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I am a master's student in Applied Math with two undergraduate degrees in physics and math. There is a professor who is coming to my university to give a talk on his research, and I read his abstract for the presentation as well as part of his most recent publication and I really would like to work with him doing this over the summer. He is from a National Lab I have interned in before as an undergrad. There is almost no programs for graduate students at that lab and, since I am an international student, I am ineligible for the only one I found there. Is there any way for me to approach him to ask him for the possibility of working with him?

I have a pretty strong research background, and professors I work with at my university will be at the talk he is giving. I don't know if this could help me in any way.

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I would send an email a week or so before the visit, saying about what you have said here and asking if the two of you could have a conversation during the visit. That would be better, I think, that surprising him at the talk. It will give him a chance to review any opportunities that there might be. He might also think of others who might be able to help you.

If you just surprise him with a request he won't have that opportunity to think about it, and the circumstances of the visit might make it impossible to make contact in an ad hoc manner.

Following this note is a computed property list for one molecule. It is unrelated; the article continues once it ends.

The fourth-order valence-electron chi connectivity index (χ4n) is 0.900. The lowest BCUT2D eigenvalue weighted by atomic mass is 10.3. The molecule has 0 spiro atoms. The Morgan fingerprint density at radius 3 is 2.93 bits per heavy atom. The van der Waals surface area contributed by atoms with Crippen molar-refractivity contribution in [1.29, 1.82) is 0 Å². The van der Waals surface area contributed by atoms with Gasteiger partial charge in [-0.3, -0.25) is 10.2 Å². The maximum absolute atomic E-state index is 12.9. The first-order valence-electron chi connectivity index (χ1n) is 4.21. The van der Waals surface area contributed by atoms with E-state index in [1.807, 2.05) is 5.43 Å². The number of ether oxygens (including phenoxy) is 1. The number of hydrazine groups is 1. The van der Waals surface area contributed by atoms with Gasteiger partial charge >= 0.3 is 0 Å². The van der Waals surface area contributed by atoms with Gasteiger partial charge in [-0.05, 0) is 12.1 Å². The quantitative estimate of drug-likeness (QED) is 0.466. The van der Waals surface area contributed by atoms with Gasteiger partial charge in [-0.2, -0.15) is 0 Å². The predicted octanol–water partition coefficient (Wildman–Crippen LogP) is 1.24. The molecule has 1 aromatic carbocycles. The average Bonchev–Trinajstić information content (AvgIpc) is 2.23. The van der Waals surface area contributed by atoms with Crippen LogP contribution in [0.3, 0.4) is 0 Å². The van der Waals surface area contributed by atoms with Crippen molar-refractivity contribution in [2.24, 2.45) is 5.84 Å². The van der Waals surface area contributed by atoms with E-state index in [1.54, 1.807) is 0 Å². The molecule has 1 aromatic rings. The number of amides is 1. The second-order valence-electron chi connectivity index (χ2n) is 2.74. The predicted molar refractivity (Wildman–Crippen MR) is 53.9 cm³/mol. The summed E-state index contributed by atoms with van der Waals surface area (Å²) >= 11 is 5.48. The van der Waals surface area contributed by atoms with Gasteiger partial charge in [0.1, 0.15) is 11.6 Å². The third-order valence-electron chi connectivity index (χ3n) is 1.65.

But if there is nothing he can do for you directly, perhaps the contact can develop into something longer term.

  • The meeting is pretty soon. I scheduled for a talk with him though. – The Bosco Feb 15 at 23:50
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Yeah, just talk to him after the talk. Maybe even get onto his schedule or take him to lunck or the like. Talk to whoever is sponsoring his talk (introducing him). Usually, these guys have a bunch of 1 on 1s they do with the faculty. No promise, but if you don't ask, you don't get. But even if no scheduled meeting, can pigeonhole him.

Also, I would be open to a general conversation. You're interested in his work. Maybe he'll be interested in yours. Don't just make it "got a slot for me?" but a conversation on research.

  • I suspect you meant to buttonhole him, not to pigeonhole him. – Andreas Blass Feb 16 at 3:04

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